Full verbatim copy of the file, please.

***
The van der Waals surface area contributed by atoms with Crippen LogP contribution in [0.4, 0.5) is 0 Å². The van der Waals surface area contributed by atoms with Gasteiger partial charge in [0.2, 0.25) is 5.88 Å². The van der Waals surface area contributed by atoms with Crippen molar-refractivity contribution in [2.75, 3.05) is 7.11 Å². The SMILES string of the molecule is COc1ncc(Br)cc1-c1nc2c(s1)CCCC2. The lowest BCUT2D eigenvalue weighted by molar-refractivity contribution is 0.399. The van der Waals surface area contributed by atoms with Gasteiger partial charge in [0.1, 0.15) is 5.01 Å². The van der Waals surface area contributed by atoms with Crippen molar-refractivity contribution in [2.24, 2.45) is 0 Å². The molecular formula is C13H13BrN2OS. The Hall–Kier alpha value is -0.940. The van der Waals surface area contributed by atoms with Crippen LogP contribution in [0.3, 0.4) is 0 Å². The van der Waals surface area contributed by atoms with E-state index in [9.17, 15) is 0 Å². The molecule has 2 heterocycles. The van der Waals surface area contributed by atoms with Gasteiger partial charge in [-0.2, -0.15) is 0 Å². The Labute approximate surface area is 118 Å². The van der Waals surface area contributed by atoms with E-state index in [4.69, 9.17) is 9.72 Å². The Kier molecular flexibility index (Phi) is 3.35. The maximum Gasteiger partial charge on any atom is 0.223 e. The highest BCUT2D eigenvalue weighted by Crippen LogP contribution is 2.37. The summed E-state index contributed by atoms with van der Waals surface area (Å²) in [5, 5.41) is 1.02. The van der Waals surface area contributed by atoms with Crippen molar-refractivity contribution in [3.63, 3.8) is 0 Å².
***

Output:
The van der Waals surface area contributed by atoms with Crippen LogP contribution in [0.4, 0.5) is 0 Å². The van der Waals surface area contributed by atoms with Gasteiger partial charge in [0.2, 0.25) is 5.88 Å². The van der Waals surface area contributed by atoms with Crippen molar-refractivity contribution in [2.75, 3.05) is 7.11 Å². The SMILES string of the molecule is COc1ncc(Br)cc1-c1nc2c(s1)CCCC2. The lowest BCUT2D eigenvalue weighted by molar-refractivity contribution is 0.399. The van der Waals surface area contributed by atoms with Gasteiger partial charge in [0.1, 0.15) is 5.01 Å². The van der Waals surface area contributed by atoms with Crippen molar-refractivity contribution in [2.24, 2.45) is 0 Å². The molecular formula is C13H13BrN2OS. The Hall–Kier alpha value is -0.940. The van der Waals surface area contributed by atoms with Crippen LogP contribution in [0.3, 0.4) is 0 Å². The van der Waals surface area contributed by atoms with E-state index in [9.17, 15) is 0 Å². The molecule has 2 heterocycles. The van der Waals surface area contributed by atoms with Gasteiger partial charge in [-0.2, -0.15) is 0 Å². The Labute approximate surface area is 118 Å². The van der Waals surface area contributed by atoms with E-state index in [4.69, 9.17) is 9.72 Å². The Kier molecular flexibility index (Phi) is 3.35. The maximum Gasteiger partial charge on any atom is 0.223 e. The highest BCUT2D eigenvalue weighted by Crippen LogP contribution is 2.37. The summed E-state index contributed by atoms with van der Waals surface area (Å²) in [5, 5.41) is 1.02. The van der Waals surface area contributed by atoms with Crippen molar-refractivity contribution in [3.63, 3.8) is 0 Å².